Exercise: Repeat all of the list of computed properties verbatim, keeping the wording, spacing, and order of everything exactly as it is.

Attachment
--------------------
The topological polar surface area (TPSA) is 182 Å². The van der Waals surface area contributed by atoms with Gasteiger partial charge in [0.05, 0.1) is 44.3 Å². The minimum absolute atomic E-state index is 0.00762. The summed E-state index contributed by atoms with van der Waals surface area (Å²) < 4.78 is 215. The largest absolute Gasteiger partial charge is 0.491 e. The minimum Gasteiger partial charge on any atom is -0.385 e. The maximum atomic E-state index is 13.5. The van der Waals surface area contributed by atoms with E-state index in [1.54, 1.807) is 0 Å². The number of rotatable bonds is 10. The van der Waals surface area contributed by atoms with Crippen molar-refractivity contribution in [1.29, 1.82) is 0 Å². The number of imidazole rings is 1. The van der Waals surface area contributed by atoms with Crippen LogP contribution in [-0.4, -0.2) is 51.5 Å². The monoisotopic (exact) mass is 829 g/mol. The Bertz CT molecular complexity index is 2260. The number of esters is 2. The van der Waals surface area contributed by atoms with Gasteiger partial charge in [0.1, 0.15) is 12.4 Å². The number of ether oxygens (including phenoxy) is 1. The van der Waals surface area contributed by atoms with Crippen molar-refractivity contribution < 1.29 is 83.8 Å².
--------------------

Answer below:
The topological polar surface area (TPSA) is 182 Å². The van der Waals surface area contributed by atoms with Gasteiger partial charge in [0.05, 0.1) is 44.3 Å². The minimum absolute atomic E-state index is 0.00762. The summed E-state index contributed by atoms with van der Waals surface area (Å²) < 4.78 is 215. The largest absolute Gasteiger partial charge is 0.491 e. The minimum Gasteiger partial charge on any atom is -0.385 e. The maximum atomic E-state index is 13.5. The van der Waals surface area contributed by atoms with E-state index in [1.54, 1.807) is 0 Å². The number of rotatable bonds is 10. The van der Waals surface area contributed by atoms with Crippen molar-refractivity contribution in [1.29, 1.82) is 0 Å². The number of imidazole rings is 1. The van der Waals surface area contributed by atoms with Crippen LogP contribution in [-0.4, -0.2) is 51.5 Å². The monoisotopic (exact) mass is 829 g/mol. The Bertz CT molecular complexity index is 2260. The number of esters is 2. The van der Waals surface area contributed by atoms with Gasteiger partial charge in [0.1, 0.15) is 12.4 Å². The number of ether oxygens (including phenoxy) is 1. The van der Waals surface area contributed by atoms with Crippen molar-refractivity contribution < 1.29 is 83.8 Å².